by Rick Rockwell
This author has sworn not to reveal the nature of this blog’s name. No matter what you might think, this post is not about that subject.
This post is about “the kitchen table.” Not “the kitchen sink” (which has also shown up a time or two in political discourse this year). Not “if you can’t take the heat, get out of the kitchen,” a saying that at least dates to the Truman era, if not beyond. No. This is strictly about the phrase “the kitchen table,” which these days seems to be a favorite of speech makers.
The phrase showed up prominently in the convention speech of Sen. Joe Biden (D-DE) as he accepted his party’s nod to serve as Barack Obama’s running mate. Biden used the line to set up a zinger about how does Sen. John McCain (R-AZ) decide to have a conversation of importance around the kitchen table, if he has to choose from all those tables in all those houses he owns.
Immediately, the phrase is meant to evoke the middle class heartland, a place of home and hearth. Literally, the phrase is a political and cultural tableau. Families gather around this piece of furniture to dine, to pray, to toast, and to discuss the hard times we see confronting the nation. It’s a nice piece of speech-making because it is evocative. But will it soon become the political cliché of this very political year?
Biden, someone who’s not above lifting a clever line, is not the first to use the term in political parlance this year. This month, Ted Anthony of the Associated Press noted “the kitchen table” seemed to be the one image in almost every speech supporting Sen. Obama (D-IL) and his presidential campaign. Perhaps marketers for the Obama campaign gathered voters for a focus group and that seemed to be the phrase that touched those voters best. Perhaps they were at a kitchen table during the focus group. Using the kitchen table as the centerpiece of a campaign is also a not so subtle way, apparently, to approach disaffected female voters. Although it is certainly open to question if doing so is also unintentionally sexist. (No, this is not an invitation to re-open the tempest in a teapot over Obama’s “lipstick on a pig” remark.)
Perhaps playing off the power of the phrase, two professors at Princeton maintain a blog called The Kitchen Table as a place to discuss politics. Certainly, many American families do that. Growing up, that's what this author remembers: the kitchen table was where all the great family debates happened.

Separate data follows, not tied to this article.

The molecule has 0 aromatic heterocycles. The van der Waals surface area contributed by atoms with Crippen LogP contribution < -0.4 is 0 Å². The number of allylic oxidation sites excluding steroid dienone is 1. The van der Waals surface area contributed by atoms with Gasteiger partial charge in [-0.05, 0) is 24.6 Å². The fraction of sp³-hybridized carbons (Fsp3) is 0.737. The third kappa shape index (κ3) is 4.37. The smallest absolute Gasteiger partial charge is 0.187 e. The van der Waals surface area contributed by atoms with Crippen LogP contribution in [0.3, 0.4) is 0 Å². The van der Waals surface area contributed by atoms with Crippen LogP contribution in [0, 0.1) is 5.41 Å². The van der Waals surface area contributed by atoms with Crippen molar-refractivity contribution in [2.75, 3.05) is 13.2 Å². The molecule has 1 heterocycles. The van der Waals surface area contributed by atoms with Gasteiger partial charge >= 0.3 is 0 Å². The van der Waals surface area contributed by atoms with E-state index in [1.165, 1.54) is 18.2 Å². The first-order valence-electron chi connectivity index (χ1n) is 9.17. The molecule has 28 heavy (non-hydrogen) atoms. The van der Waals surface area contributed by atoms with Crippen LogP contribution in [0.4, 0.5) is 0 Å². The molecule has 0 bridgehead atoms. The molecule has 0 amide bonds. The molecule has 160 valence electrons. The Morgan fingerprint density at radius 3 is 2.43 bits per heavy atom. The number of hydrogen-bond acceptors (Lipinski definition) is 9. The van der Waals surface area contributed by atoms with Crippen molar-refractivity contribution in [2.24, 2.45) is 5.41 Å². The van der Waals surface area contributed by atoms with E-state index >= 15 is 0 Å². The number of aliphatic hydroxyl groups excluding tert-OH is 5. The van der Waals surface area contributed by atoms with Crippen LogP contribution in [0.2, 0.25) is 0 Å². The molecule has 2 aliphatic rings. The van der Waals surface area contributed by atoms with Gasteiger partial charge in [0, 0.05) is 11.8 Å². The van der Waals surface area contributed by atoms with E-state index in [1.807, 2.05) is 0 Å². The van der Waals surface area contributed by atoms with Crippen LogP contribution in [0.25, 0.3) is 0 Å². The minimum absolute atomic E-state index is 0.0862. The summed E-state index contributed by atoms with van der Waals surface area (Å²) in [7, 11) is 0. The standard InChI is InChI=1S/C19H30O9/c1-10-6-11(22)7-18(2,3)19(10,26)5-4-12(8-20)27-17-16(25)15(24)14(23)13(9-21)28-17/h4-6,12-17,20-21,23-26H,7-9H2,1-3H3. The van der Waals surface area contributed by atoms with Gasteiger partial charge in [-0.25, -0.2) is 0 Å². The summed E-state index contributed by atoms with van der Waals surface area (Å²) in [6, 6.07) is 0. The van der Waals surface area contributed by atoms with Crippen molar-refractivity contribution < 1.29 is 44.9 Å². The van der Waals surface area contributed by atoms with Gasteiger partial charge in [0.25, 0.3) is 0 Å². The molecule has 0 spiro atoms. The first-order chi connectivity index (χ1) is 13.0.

Actually, Biden is not the first one to inject the phrase into the campaign. The roots of the phrase can be traced all the way back to the 2004 debate between Vice President Dick Cheney and the now disgraced John Edwards. Edwards had used it as a way to say the Democrats believed in middle class family values. In this election cycle, Jim Gilmore, the former governor of Virginia (a Republican, and someone few remember was in the race) was the first to use the kitchen table line at a candidates’ forum in the summer of 2007. Two months later at a forum for Democratic candidates, Congressman Dennis Kucinich (D-OH) responded to a question that used the phrase and he talked about the kitchen as a place where families hash out problems like health care costs. Obama finally used the phrase during a debate in April of this year.
Gov. Janet Napolitano (the Democrat who runs McCain’s state of Arizona) notes there’s another reason for the kitchen table imagery: "In my kitchen, that's where I pay my bills." She notes that the Democrats feel the image resonates as a reminder of a poor economy. Of course, the further subtlety here is that the image will also make voters blame McCain for that economy.
Sadly, these days, in this author’s house, no one debates, pays bills or even eats at the kitchen table. That piece of furniture has long ago been covered by mail (mostly bills); old copies of The Washington Post waiting to be recycled; and an assortment of toys and children's drawings. All those important discussions about the economy, the war, the environment, politics and the sad state of affairs still happen. But they’ve moved to the dining room table. Does that make us elitists, or just messy?
(Photo jreichert37 via Photobucket.)
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